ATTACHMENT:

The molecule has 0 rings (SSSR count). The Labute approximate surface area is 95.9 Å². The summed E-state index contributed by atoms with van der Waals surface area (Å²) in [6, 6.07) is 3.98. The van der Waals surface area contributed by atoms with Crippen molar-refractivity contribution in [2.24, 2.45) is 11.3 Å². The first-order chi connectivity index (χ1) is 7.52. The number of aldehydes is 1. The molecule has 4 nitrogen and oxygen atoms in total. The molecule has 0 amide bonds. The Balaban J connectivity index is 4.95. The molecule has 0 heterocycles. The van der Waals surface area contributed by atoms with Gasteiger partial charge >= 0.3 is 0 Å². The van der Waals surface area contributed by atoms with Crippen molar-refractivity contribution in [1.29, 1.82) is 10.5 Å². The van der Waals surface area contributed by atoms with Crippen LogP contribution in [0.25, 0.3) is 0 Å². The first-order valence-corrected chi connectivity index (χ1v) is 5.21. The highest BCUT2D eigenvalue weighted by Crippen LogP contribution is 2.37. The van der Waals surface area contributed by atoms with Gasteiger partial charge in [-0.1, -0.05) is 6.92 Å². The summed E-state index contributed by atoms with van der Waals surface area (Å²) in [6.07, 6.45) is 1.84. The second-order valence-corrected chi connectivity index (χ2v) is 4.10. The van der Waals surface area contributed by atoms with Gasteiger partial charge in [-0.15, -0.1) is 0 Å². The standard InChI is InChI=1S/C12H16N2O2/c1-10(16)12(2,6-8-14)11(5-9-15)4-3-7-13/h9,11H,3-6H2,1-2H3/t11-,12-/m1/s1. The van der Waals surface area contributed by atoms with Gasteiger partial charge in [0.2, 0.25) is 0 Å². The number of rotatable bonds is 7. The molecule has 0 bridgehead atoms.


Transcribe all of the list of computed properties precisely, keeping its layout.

The molecule has 0 rings (SSSR count). The Labute approximate surface area is 95.9 Å². The summed E-state index contributed by atoms with van der Waals surface area (Å²) in [6, 6.07) is 3.98. The van der Waals surface area contributed by atoms with Crippen molar-refractivity contribution in [2.24, 2.45) is 11.3 Å². The first-order chi connectivity index (χ1) is 7.52. The number of aldehydes is 1. The molecule has 4 nitrogen and oxygen atoms in total. The molecule has 0 amide bonds. The Balaban J connectivity index is 4.95. The molecule has 0 heterocycles. The van der Waals surface area contributed by atoms with Gasteiger partial charge >= 0.3 is 0 Å². The van der Waals surface area contributed by atoms with Crippen molar-refractivity contribution in [1.29, 1.82) is 10.5 Å². The van der Waals surface area contributed by atoms with Crippen LogP contribution in [0.25, 0.3) is 0 Å². The first-order valence-corrected chi connectivity index (χ1v) is 5.21. The highest BCUT2D eigenvalue weighted by Crippen LogP contribution is 2.37. The van der Waals surface area contributed by atoms with Gasteiger partial charge in [-0.1, -0.05) is 6.92 Å². The summed E-state index contributed by atoms with van der Waals surface area (Å²) in [6.07, 6.45) is 1.84. The second-order valence-corrected chi connectivity index (χ2v) is 4.10. The van der Waals surface area contributed by atoms with Gasteiger partial charge in [-0.15, -0.1) is 0 Å². The standard InChI is InChI=1S/C12H16N2O2/c1-10(16)12(2,6-8-14)11(5-9-15)4-3-7-13/h9,11H,3-6H2,1-2H3/t11-,12-/m1/s1. The van der Waals surface area contributed by atoms with Gasteiger partial charge in [0.2, 0.25) is 0 Å². The number of rotatable bonds is 7. The molecule has 0 bridgehead atoms.